That’s where the literal labor of love came in: patching roofs, clearing debris, refinishing walls and floors, night after weary night. The muscle-aching, time-sucking work inched forward through the long, scorching summer of plague deaths, protests, and intensifying political rhetoric. Not to mention their own packed schedules — day jobs, academic commitments, creative work, advocacy.

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“I would have to write a book to explain everything we went through to get going,” Wilkinson says with a sigh. “Every little detail has a story.”

For example, the floor in the standalone studio out back. It’s a smooth expanse of concrete — now. But the building had once been a bathhouse, with a one-person pool inset into the floor. You can probably guess the next detail: No one had bothered to empty it before vacating however many years ago. The water was so dark and foul they couldn’t gauge how deep it was. It was July, so the temps were in the triple digits; anything would be more enjoyable than draining the black lagoon. But the tile guys were coming soon.

“We looked at each other, and it was like, gotta f*cking do it,” Douglas recalls. How? “Did you ever see Fantasia, where Mickey gets the buckets? We kept handing off the bucket and handing off the bucket. And it was like, Ew, it got on me!” And we’re talking a lot of bucket work here: “It was five feet deep,” Douglas says. “It was awful. But at the end it was satisfying. It was like, man, that was really shitty. But now it’s done.”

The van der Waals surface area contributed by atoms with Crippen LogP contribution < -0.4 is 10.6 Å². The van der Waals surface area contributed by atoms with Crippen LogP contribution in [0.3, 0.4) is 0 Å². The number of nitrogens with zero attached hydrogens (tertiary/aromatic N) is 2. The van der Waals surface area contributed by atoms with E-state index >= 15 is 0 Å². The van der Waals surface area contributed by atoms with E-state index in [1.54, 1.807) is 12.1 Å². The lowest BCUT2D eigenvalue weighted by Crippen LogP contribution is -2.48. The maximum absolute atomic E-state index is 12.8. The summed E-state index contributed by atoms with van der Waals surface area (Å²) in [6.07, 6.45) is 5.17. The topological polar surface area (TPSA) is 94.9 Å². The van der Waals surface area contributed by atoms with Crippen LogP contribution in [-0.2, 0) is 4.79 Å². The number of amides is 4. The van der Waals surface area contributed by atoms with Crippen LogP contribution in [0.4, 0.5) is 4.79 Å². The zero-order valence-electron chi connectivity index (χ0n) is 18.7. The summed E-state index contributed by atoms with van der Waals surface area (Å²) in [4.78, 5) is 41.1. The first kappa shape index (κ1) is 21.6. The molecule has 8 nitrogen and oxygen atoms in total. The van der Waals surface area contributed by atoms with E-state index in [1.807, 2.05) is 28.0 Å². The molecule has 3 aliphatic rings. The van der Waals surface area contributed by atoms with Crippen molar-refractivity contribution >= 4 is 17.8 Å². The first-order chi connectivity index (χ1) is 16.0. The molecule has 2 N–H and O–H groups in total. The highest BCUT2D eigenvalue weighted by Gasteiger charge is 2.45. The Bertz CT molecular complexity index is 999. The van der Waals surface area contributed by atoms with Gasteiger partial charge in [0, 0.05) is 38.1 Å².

You can take that as a lightly comic anecdote illustrating the foibles of renovation, but it contains deeper resonances if you’re alert to them: the unseen, unglamorous work of building community; the hard pragmatism required to deal with someone else’s leftover sludge; the obstacles nonwhite artists frequently confront in trying to realize their work. If that last one seems like a stretch, you might want to consult the headlines. It’s never been easy to be an artist of color. But the resurfacing of white-supremacist energies in response to last summer’s protests and in events like January 6 has almost certainly upped the difficulty factor.

“I have definitely felt that to my core,” Douglas says. “It has really rattled me.” She pauses. “America has some work to do.” Wilkinson mentions a flag-bedazzled pickup that cruised slowly past the Nuwu buildings recently — and the fact that it made him nervous prompted him to quickly push back against that anxiety in a way that mirrors Nuwu’s philosophy. “I want to bring people in,” he says. "How do we be inviting to all groups?”

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“It’s difficult,” Xochil Zitlalli says of the social climate right now. “There are people who are angry that you want to share certain types of information. I’ve heard comments like, ‘That was 500 years ago, get over it.’ But these things are still important to some people!”

Though Douglas is wary of overusing the R word, Nuwu really is about resilience. “For all the awful, negative things that are happening,” she says, “there has to be a positive push. There has to be a dream of a better future.” But first, they’re gonna need those 300 words about social justice.

Nuwu Art, Cultural Arts + Activism Center
1335 S. Maryland Parkway


Scott Dickensheets is a Las Vegas writer and editor whose trenchant observations about local culture have graced the pages of publications nationwide.